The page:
One Heaven Too Many

I was fourteen, we held hands on a bus —
Why do I still remember?
All of our friends were looking at us,
Why do I still recall?

The summertime heat and the way her heart beat —
The joy-of-the-touch, and the this-is-too-much —
The whispering looks, and the smiles, and such —
I still can remember it all, it all,
But do not know why I


Love is just about the only thing in life that really matters, but it sucks.

I consider myself something of an expert on love, in the same way people who have never sang publicly or become proficient on a musical instrument consider themselves experts on music.

I am because I think I am. Kind of like Descartes, without the Latin.

Love is a two-handed giver: with one hand, she gives joy and meaning; with the other hand, she carries a river of guilt feeding into an ocean of regret.

I still feel guilty about the first girl I ever held hands with, and: (1) it’s been a minute, and (2) the chances she remembers (wherever she may be) are virtually nil.

She was thirteen, and I was fourteen. She wrote me a long letter afterwards talking about how much I had hurt her.

I still remember entire passages of it, and can see it in her beautiful loopy handwriting.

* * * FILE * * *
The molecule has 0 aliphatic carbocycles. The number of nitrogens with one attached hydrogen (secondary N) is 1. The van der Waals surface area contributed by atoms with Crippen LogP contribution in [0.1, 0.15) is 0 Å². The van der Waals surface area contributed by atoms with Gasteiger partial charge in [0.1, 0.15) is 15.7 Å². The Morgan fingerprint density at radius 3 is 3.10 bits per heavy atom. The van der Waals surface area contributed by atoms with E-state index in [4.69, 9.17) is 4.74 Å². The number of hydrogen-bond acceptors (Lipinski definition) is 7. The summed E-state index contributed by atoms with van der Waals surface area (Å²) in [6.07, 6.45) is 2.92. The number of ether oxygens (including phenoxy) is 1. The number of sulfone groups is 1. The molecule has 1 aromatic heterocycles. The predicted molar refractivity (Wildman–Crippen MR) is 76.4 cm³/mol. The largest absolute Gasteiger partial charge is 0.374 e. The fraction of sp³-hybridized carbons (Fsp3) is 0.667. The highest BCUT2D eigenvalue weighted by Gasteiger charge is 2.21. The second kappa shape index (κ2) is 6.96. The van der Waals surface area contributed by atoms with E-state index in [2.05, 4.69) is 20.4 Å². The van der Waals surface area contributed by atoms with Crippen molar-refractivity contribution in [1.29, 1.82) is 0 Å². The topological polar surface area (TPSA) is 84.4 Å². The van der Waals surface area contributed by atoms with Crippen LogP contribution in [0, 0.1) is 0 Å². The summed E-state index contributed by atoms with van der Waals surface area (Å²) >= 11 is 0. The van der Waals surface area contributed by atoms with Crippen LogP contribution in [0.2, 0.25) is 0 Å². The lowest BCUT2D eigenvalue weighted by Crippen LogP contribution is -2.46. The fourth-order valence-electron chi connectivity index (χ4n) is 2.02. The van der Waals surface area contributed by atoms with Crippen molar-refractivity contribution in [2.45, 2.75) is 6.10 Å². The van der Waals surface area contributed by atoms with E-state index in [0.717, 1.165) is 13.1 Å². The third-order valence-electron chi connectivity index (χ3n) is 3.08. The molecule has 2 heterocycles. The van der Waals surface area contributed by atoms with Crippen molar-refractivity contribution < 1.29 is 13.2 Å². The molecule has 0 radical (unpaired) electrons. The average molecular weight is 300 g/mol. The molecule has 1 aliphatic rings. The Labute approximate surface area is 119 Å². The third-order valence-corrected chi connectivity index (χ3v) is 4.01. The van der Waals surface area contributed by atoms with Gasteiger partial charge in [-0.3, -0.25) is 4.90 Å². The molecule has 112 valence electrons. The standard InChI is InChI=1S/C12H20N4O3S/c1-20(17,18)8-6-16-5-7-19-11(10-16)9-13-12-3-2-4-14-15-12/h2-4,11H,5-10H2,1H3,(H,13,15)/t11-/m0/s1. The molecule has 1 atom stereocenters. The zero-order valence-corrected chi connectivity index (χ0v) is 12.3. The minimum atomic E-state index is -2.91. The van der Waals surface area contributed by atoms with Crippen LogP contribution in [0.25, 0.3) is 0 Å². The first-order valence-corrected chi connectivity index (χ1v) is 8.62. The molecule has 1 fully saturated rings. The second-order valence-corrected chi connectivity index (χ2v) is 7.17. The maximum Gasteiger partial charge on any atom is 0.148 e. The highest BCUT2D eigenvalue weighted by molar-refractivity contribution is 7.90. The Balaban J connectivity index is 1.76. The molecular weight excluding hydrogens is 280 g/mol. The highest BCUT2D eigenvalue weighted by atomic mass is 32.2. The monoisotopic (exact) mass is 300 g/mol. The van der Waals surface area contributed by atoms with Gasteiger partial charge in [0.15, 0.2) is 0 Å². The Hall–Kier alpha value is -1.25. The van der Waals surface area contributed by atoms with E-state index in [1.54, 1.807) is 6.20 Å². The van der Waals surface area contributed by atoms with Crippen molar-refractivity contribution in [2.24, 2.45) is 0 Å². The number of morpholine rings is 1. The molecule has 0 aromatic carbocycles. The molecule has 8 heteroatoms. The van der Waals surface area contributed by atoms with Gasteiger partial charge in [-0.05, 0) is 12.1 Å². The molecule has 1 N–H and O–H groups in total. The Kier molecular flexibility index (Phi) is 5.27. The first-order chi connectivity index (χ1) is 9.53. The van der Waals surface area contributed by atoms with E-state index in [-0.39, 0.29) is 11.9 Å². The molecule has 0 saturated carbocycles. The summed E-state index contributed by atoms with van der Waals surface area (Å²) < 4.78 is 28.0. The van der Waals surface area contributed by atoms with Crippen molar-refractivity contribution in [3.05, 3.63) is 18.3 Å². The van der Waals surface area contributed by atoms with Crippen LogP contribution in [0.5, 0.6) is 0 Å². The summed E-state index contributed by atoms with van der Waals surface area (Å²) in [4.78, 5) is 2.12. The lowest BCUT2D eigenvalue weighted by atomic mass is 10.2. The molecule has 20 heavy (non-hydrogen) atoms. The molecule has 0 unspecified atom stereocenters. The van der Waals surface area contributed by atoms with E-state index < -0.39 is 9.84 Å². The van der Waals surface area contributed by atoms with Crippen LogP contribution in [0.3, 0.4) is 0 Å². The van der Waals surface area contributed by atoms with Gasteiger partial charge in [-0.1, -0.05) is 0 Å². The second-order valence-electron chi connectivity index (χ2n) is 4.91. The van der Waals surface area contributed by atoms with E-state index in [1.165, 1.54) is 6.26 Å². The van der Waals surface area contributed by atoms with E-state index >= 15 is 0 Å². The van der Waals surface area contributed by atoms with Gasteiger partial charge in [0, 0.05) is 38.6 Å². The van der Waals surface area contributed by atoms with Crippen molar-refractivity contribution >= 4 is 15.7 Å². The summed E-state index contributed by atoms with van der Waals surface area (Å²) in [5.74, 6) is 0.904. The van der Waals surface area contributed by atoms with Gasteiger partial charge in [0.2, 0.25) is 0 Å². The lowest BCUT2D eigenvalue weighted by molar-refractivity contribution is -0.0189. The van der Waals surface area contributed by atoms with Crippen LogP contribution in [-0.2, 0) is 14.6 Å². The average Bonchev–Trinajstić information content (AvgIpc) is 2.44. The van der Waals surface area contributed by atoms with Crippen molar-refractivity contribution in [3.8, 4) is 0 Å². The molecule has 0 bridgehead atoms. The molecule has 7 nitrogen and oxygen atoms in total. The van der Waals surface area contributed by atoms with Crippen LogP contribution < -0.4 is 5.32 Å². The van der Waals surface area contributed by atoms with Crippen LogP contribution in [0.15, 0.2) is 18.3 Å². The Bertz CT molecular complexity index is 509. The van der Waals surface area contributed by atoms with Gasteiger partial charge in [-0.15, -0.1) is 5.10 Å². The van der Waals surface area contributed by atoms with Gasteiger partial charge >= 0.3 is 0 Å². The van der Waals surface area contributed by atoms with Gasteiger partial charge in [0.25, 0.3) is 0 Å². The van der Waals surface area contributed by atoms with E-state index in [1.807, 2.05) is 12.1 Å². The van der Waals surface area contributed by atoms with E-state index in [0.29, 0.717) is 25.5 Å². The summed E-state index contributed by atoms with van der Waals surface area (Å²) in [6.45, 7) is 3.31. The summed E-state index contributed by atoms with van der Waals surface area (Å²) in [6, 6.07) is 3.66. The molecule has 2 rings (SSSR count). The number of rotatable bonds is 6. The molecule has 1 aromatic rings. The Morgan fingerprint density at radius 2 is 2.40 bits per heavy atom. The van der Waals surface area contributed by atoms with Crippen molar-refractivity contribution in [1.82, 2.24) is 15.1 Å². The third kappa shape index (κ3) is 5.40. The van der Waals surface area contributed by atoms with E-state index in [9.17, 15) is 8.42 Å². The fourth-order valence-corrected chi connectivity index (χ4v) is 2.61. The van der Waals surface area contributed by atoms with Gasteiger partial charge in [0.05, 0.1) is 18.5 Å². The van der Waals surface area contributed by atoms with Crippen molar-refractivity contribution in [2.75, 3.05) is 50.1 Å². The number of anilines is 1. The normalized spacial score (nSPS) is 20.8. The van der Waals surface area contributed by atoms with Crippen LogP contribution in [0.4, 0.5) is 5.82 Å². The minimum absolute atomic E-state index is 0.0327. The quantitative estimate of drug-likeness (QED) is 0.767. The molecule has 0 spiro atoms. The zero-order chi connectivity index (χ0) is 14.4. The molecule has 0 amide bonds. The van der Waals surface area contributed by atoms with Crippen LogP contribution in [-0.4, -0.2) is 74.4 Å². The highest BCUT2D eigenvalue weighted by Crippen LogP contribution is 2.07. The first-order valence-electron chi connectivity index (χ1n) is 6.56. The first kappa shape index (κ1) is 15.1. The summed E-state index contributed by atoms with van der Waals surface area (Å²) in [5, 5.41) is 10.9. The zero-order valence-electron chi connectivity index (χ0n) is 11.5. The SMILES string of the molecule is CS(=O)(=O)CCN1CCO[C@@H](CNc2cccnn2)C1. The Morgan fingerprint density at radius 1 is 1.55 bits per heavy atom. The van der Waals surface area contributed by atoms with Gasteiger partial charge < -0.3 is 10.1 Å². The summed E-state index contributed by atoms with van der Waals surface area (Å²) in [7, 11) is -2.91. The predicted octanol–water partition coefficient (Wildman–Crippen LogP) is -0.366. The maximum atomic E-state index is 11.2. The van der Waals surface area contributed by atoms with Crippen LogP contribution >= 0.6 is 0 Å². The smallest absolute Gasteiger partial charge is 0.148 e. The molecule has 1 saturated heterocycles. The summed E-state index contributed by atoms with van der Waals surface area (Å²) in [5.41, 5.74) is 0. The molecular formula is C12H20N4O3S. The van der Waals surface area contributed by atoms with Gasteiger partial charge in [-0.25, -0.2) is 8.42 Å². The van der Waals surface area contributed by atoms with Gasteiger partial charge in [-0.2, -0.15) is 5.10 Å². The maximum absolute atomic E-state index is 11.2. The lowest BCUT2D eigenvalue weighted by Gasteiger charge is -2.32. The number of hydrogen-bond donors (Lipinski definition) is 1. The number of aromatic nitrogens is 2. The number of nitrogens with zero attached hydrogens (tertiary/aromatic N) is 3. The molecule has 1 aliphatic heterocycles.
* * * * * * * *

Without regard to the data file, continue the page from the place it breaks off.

“How can you like someone, and then just not like them?”

How, indeed. I don’t know. I was fourteen, I was an idiot, I am still an idiot, I don’t know.

I do remember that the feeling of being close to someone was kind of overwhelming. I liked it, it was heaven, but it was like one heaven too many, if that makes any sense.

Which, I know, it doesn’t.

I have been married now for eighteen plus years. My wife is very good to me. But I don’t understand love any more than I did at age fourteen.

Love is like a jigsaw puzzle turned upside down: you know when the pieces come together, it makes something beautiful, even if you cannot always see it.

Or love is like a beautiful cottage in the woods on a bright Spring day: it looks idyllic, but in real life, you would be complaining about lack of cell service if you lived there.

Or maybe, love is like a bird: always there, always beautiful, frequently unnoticed, and sometimes it gets pissed and flies off.

As a poet, I have a responsibility to generate seemingly endless numbers of metaphors for love. So I do it.

But I still feel bad about what I did when I was fourteen.

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